Just a few days ago, the temperature dipped into single digits with a biting wind. Strong gusts have been stinging any skin not completely covered by hats, or gloves all week. Our ever-present face coverings finally came in handy for something other than COVID protection.
Such was the beginning of March, “roaring in like a lion” with cold and wind. But let’s not forget, along with March appearing on the calendar comes hope for spring. In less than a month on April 1st, the ritual of the “first cast” of trout season officially arrives.
So, with wild and wooly days mixed in with pleasant ones that promise of spring, it’s a good time to do an equipment check so we are ready to fish for trout on opening day.
You might do a quickly assess the overall condition of rods and reels. Does your favorite trout rod have any loose or missing guides or guide inserts? When was the last time you put lube in the gears of your ultralight reel? Is it in good shape, revolving and retrieving smoothly? If not, it may be time to clean, repair or replace it.
One no brainer is to not merely check, but change your line every year.
Even inexpensive rods and reels cost several times more than the line we spool on and thread through them. Where modest inexpensive rod/reel combos can cost as little as $30-$40, the line you spool on your reel can cost under $10.
Let’s face it, line is cheap and failing to replace it can cause all sorts of problems. Line stored on reels tends to retain memory causing it to remain permanently twisted. It fouls, casts poorly, and loses its potential strength. It may also be damaged from exposure to the sun or hot, dry storage, or just age leading it to lose its ability to remain limp and pliable.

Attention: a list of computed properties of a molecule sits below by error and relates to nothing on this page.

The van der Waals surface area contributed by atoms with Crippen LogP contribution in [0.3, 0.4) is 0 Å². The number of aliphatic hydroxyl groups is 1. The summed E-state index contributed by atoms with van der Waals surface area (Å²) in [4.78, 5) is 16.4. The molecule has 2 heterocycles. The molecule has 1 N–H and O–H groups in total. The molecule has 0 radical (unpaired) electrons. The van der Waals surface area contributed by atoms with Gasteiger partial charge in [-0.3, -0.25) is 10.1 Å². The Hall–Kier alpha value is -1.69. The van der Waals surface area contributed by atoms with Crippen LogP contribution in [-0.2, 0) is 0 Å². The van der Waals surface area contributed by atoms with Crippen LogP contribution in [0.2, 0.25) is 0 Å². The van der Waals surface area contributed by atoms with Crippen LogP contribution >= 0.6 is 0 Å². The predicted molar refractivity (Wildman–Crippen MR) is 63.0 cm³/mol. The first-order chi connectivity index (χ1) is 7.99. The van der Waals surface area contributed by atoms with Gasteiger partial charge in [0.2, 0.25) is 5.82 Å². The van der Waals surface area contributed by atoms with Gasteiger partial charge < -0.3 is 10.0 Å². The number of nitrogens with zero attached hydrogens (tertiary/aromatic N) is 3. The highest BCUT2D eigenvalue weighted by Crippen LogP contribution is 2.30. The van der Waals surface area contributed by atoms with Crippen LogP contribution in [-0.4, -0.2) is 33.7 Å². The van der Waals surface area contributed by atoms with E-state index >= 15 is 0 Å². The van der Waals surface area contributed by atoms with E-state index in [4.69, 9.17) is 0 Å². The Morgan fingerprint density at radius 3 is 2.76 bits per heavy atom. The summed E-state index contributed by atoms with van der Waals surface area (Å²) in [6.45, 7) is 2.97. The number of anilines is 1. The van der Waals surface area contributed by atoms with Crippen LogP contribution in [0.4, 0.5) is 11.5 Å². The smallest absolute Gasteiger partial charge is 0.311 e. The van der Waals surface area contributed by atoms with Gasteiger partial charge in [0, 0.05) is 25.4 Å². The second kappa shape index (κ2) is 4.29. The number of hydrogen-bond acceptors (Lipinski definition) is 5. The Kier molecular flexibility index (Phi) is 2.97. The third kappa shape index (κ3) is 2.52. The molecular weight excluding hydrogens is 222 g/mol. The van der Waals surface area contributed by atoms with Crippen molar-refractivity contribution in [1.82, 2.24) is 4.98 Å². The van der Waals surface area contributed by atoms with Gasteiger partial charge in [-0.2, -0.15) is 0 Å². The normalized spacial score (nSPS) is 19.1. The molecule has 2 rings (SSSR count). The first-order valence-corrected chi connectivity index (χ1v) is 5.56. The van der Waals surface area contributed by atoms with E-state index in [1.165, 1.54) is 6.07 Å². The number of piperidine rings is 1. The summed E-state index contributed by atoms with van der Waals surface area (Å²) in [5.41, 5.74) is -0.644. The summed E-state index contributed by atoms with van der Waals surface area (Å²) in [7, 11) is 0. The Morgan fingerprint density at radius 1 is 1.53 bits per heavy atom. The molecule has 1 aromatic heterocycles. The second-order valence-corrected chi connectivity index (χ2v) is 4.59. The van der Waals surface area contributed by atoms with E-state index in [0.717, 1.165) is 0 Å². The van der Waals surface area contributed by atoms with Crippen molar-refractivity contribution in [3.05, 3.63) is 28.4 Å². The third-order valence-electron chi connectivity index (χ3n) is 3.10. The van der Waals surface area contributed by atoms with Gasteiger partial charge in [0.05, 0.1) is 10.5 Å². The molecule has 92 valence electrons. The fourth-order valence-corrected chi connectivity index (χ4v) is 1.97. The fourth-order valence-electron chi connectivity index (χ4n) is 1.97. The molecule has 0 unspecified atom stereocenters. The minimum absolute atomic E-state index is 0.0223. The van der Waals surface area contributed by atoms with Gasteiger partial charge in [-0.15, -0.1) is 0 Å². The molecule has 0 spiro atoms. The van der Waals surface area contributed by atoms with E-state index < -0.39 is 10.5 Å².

Monofilament line is particularly cheap and works well for most applications. There’s little excuse not to change it annually. If there’s less tangling, it will cast better, lay better, and overall perform the way you want it to sparing you streamside frustration.
While there’s absolutely nothing wrong with using versatile monofilament for trout fishing, you may want to consider less visible alternatives like fluorocarbon or a hybrid of fluorocarbon coated monofilament line like “P Line” especially when fishing in clear waters. It costs a little more but can make a difference when “hunting” wary trout.
A friend of mine switched to straight fluorocarbon line when trolling wobbler worms for trout and increased his catch significantly.
For fly fishermen, at the very least, check your fly line for abrasions and other damage. Cleaning it will improve its performance. Unlike monofilament, fly line is expensive but when protected can last for years.
Fly lines collect dirt, algae, and salt. A clean line floats higher, casts farther, mends more easily, and will last longer since things like dirt and salt are abrasive. They should be cleaned regularly with warm water and a mild soap. Wipe the line with a soft cloth. A simple alternative to physically washing your line with soap and water is to use a commercially available product. Cortland sells a Fly Line Cleaner Pad that not only cleans the line but protects it.